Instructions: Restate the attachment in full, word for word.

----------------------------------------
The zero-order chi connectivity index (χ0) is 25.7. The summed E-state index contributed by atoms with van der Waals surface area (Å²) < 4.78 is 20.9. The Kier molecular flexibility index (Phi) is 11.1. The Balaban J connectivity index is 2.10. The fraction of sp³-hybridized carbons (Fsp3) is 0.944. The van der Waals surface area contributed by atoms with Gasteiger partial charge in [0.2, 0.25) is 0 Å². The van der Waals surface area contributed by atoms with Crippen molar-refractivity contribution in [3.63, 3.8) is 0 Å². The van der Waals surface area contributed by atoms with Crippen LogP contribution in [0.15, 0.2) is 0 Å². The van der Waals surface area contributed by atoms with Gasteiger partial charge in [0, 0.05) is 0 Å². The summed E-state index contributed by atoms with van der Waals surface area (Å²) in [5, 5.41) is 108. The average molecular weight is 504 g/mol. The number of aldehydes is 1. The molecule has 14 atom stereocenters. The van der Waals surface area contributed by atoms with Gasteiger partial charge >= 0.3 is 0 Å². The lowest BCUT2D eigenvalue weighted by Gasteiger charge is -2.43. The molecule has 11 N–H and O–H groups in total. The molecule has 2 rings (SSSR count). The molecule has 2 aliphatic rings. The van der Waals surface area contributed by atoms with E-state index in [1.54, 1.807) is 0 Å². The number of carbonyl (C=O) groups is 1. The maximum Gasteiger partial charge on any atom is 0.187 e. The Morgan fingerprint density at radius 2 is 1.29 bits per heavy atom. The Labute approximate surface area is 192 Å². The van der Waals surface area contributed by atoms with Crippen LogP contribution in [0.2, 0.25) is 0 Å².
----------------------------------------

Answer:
The zero-order chi connectivity index (χ0) is 25.7. The summed E-state index contributed by atoms with van der Waals surface area (Å²) < 4.78 is 20.9. The Kier molecular flexibility index (Phi) is 11.1. The Balaban J connectivity index is 2.10. The fraction of sp³-hybridized carbons (Fsp3) is 0.944. The van der Waals surface area contributed by atoms with Gasteiger partial charge in [0.2, 0.25) is 0 Å². The van der Waals surface area contributed by atoms with Crippen molar-refractivity contribution in [3.63, 3.8) is 0 Å². The van der Waals surface area contributed by atoms with Crippen LogP contribution in [0.15, 0.2) is 0 Å². The van der Waals surface area contributed by atoms with Gasteiger partial charge in [0, 0.05) is 0 Å². The summed E-state index contributed by atoms with van der Waals surface area (Å²) in [5, 5.41) is 108. The average molecular weight is 504 g/mol. The number of aldehydes is 1. The molecule has 14 atom stereocenters. The van der Waals surface area contributed by atoms with Gasteiger partial charge >= 0.3 is 0 Å². The lowest BCUT2D eigenvalue weighted by Gasteiger charge is -2.43. The molecule has 11 N–H and O–H groups in total. The molecule has 2 rings (SSSR count). The molecule has 2 aliphatic rings. The van der Waals surface area contributed by atoms with E-state index in [1.54, 1.807) is 0 Å². The number of carbonyl (C=O) groups is 1. The maximum Gasteiger partial charge on any atom is 0.187 e. The Morgan fingerprint density at radius 2 is 1.29 bits per heavy atom. The Labute approximate surface area is 192 Å². The van der Waals surface area contributed by atoms with Crippen LogP contribution in [0.2, 0.25) is 0 Å².